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Author ORCID Identifier

https://orcid.org/0000-0002-8560-0683

Document Type

Open Access Dissertation

Degree Name

Doctor of Philosophy (PhD)

Degree Program

Environmental Conservation

Year Degree Awarded

2019

Month Degree Awarded

September

First Advisor

Andy Danylchuk

Subject Categories

Marine Biology

Abstract

Considering many sea turtle populations are a fraction of their historic size and anthropogenic threats within the marine environment are increasing, additional data are imperative to help mitigate anthropogenic disturbances and to build resilience into sea turtle populations. In this dissertation, I present three data chapters focused on immature sea turtle ecology and conservation. These chapters evaluate sea turtle ecology and conservation at varying scales, ranging from mitigating human-wildlife interactions at the individual level, to coastal movements and space use at the ecosystem level, and to large scale climate change impacts at the population level. Ultimately, these chapters provide a better understanding of immature turtle behavioral and spatial ecology within nearshore waters that are required for the continued conservation of turtles and their habitats.

In Chapter 2, following Chapter 1: General Introduction, I quantified the behavioral response of immature green turtles (Chelonia mydas) to disturbance by snorkelers in a popular ecotourism venture on Culebra Island, Puerto Rico, United States. Using a standardized disturbance stimulus, I evaluated whether turtles have individual-level responses to snorkeler disturbance. I found ninety percent of turtles disturbed by snorkelers initiated their fights at distances of 3 m or less. Thus, I recommended snorkelers remain greater than 3 m distance from immature turtles. In addition, I found a significant intra-individual repeatability in behavioral responses to disturbance, suggesting, ecotourism activities may be disproportionally affecting individual turtles depending on their personality type. Finally, I suggest ecotourism activities be temporally and spatially stratified and better regulated to reduce missed foraging opportunities by immature turtles in important foraging areas.

In Chapter 3, I used acoustic telemetry to describe movement patterns and connectivity of immature green turtles on Culebra and Culebrita Islands, Puerto Rico and, secondly, to determine the spatial-temporal drivers of presence and absence of turtles. Network analysis revealed high fidelity within bays with little to no connectivity across the islands. Based on these findings, I provided evidence that habitat quality and availability in combination with predation risk (innate or learned) is likely driving different rates of somatic growth across the island. Using a presence-absence Bayesian model, results indicated turtles occupied areas of lagoon and seagrass habitats at night, and were rarely using areas of macroalgae habitat. The parameter estimates from the model enabled me to predict diel movement patterns and space use across the focal bay. While habitatswithin Culebraare still largely intact, coastal embayments are becoming increasingly threatened. Given that my research showed that turtles in Culebra exhibit high fidelity within the bays, it is imperative to protect these distinct habitats that serve as both shelter and foraging areas.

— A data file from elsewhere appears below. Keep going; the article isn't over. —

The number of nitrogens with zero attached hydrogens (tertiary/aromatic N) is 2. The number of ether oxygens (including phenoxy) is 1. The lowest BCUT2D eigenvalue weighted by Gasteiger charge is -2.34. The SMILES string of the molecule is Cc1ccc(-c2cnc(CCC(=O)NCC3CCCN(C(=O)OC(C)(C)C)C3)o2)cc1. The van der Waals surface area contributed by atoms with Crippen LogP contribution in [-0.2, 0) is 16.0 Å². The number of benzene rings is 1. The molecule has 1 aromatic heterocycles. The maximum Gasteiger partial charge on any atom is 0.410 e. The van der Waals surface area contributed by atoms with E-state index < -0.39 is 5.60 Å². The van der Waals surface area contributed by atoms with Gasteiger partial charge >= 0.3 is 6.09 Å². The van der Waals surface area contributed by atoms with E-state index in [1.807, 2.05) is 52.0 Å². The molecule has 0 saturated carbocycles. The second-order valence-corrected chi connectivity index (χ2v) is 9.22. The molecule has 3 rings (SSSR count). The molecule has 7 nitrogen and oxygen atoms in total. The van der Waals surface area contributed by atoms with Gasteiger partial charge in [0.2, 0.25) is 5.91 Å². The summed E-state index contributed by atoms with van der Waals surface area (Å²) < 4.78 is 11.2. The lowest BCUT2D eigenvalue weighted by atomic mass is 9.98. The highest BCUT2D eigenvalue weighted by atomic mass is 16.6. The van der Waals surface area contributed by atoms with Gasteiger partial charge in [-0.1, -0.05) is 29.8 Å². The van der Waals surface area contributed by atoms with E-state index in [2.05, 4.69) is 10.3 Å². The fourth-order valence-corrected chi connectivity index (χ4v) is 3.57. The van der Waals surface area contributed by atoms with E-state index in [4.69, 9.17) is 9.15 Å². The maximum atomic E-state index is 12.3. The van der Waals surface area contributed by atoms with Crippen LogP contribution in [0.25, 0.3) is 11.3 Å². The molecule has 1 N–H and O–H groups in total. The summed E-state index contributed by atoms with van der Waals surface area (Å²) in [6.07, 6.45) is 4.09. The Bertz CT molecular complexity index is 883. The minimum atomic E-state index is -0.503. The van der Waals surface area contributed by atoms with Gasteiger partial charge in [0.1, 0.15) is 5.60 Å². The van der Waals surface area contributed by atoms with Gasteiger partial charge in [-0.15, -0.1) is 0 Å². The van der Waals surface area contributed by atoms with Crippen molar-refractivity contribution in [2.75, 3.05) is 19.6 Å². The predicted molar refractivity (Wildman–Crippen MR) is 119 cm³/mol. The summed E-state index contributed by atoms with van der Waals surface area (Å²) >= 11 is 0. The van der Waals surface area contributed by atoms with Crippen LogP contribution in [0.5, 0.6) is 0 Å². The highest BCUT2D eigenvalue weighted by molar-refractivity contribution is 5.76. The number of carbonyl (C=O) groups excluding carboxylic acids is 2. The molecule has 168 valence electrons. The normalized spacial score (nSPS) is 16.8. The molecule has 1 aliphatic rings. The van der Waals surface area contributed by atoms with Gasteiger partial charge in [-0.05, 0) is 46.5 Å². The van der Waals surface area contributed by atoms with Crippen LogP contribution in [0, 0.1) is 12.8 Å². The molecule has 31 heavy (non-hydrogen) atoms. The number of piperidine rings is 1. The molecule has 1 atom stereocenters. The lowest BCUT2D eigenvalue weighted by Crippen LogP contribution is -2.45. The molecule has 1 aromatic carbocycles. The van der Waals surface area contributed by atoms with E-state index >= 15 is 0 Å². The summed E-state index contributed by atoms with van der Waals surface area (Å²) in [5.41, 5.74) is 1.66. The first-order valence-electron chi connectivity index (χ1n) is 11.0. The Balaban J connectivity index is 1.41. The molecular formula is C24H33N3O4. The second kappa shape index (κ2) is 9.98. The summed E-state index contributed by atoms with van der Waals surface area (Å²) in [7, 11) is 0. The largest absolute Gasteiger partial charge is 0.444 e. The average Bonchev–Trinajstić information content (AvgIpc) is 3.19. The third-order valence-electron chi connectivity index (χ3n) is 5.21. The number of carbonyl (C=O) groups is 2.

In Chapter 4, I examined the oceanic, atmospheric, and biological factors that may affect the increasing trend of cold-stunned immature Kemp’s ridleys (Lepidochelys kempii) in Cape Cod Bay, Massachusetts, United States. Using cold-stunned data collected since the early 1980’s and analytical methods, such as machine learning algorithms and Bayesian modeling, I demonstrated higher cold-stunning years occurred when the Gulf of Maine has warmer seas surface temperature (SST) in late October through early-November. Hatchling numbers, a proxy for population abundance, was not identified as an important factor in predicting the number of annual cold-stunning strandings. Further, I predicted the potential annual cold-stunning counts out to 2031 based on the increasing Gulf of Maine SSTs and evaluated the population level effects of future cold-stunning events in the face of climate change. While cold-stunning at the population level may be minimal, I recommend the continued efforts to rehabilitate cold-stunned turtles to maintain population resilience for this critically endangered species.

For the fifth, and final chapter, I synthesized these findings in the context of contributions to the greater field of sea turtle conservation and management, propose future research directions, and re-visit caveats of these studies. Within this chapter, each data chapter is revisited to provide direct conservation applications to help mitigate anthropogenic disturbances. In Chapter 2, I suggest alternate ecotourism regulations and advocate for the spatial-temporal stratification of green turtle snorkel tours. In Chapter 3, I highlight the differential space use of green turtles within coastal habitats and advocate for the importance and protection of these habitats to ensure recruitment into adult populations. And finally, in Chapter 4, I advise for the recovery and rehabilitation of cold-stunned Kemp’s ridley turtles to provide population resilience for this critically endangered species in a changing world.

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